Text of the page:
Wait on the Lord


The twenty-seventh Psalm bids us to “Wait for the Lord.” It would be a good resolution to take into the coming New Year. How do we learn to wait instead of rushing headlong into hurry and worry?

First, if you would wait on the Lord, learn to pause. James Truslow Adams has made this suggestion: “Perhaps it would be a good idea, fantastic as it sounds, to muffle every telephone, stop every motor, and halt all activity for an hour some day to give people a chance to ponder for a few minutes on what it is all about; why they are living, and what they really want.” Pausing can make all the difference in the world.

Learn to pray. And remember, the most important thing in any prayer is not what we say to God, but what God says to us. So often we are prone to pray and then hurry away without giving God a chance to answer. It was Dwight L. Moody who counseled, “Spread out your petition before God, and then say, ‘Thy will be done.’ The sweetest lesson I have learned in God’s school is to let the Lord choose for me.”

Practice patience. And that isn’t easy. Haven’t you found it to be so? It is so easy to pray, “Lord, give me patience and I want it right now!” Patience is needed every day whether it is painting a picture, rearing a son or daughter, building a happy marriage or helping to bring peace to our troubled world. “Let him be your guide, and run not before him whatever betide.”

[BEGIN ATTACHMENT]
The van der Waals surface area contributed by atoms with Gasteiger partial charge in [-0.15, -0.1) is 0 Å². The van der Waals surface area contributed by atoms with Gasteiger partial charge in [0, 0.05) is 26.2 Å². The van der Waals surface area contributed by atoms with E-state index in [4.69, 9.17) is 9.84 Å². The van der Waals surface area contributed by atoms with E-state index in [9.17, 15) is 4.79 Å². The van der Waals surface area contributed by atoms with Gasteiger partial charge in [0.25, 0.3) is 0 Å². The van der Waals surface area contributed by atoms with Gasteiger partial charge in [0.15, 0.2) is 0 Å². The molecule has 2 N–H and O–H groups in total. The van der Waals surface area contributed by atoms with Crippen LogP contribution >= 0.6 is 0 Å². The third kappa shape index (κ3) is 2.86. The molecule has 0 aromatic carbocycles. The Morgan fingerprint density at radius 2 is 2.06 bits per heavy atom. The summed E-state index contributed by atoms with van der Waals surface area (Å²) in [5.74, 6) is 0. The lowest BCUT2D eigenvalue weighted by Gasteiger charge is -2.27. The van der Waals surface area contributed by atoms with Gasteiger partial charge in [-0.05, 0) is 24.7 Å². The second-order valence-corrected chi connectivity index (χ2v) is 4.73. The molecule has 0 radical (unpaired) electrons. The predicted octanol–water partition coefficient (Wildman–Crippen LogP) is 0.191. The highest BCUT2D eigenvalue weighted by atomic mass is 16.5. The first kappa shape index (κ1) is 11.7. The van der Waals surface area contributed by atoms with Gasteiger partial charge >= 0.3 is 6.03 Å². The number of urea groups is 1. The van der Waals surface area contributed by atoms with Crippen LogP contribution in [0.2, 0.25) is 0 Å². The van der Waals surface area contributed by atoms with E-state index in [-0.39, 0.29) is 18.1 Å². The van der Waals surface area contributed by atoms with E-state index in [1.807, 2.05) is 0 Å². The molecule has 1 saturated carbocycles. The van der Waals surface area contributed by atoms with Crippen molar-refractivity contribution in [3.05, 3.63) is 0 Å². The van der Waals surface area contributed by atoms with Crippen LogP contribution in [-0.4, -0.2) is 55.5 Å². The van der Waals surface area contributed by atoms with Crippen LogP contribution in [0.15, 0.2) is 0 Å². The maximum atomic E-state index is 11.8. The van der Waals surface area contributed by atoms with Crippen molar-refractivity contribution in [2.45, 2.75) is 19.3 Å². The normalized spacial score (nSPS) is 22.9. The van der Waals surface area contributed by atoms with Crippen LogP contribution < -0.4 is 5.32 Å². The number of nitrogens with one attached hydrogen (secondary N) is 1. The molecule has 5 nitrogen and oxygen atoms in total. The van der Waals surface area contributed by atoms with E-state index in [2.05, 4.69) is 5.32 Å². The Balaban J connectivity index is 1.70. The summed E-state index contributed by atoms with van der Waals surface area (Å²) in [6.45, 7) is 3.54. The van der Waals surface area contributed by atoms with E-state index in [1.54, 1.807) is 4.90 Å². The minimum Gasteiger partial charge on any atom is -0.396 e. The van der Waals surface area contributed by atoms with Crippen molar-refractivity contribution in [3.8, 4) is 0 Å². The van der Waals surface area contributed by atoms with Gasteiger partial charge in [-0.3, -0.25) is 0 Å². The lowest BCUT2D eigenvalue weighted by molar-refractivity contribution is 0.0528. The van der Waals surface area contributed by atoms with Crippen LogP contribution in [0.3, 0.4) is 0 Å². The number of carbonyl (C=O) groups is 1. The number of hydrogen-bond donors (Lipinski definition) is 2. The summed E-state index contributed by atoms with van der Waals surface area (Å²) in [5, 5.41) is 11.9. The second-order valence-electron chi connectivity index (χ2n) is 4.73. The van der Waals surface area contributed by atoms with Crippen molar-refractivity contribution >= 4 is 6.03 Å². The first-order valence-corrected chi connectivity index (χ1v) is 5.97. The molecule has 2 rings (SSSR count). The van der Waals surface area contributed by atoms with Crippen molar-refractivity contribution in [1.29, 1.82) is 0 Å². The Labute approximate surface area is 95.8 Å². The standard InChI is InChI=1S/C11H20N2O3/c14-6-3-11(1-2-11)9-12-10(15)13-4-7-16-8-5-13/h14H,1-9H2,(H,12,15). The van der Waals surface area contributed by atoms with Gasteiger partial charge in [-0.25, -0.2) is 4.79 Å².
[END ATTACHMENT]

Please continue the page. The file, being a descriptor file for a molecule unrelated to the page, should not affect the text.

Learn to persevere. Jacob Reis was a great social reformer who labored for years clearing the slums of New York. Discouragement was his greatest obstacle. He found the encouragement and help he needed one day when he happened on stonecutters at work.

He noted that a worker would strike as many as one hundred blows with no visible results. Then with the one hundredth and one blow the stone would split in two. It was not the final blow alone that did it, but all the blows together.

Wait on the Lord as you strike all the blows that must be struck. Wait on the Lord as you pause amidst the toil and strife of life. Wait on the Lord as you lift your concerns in prayer. Wait on the Lord as you make patience a weapon of your warfare.

“Wait on the Lord; be strong, and let your heart take courage; wait on the Lord!” Rev. Nichols is Minister Emeritus of First Christian Church, Temple, where he was senior minister for 23 years before retiring. He writes a religious column for several newspapers.

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2011-12-29 digital edition

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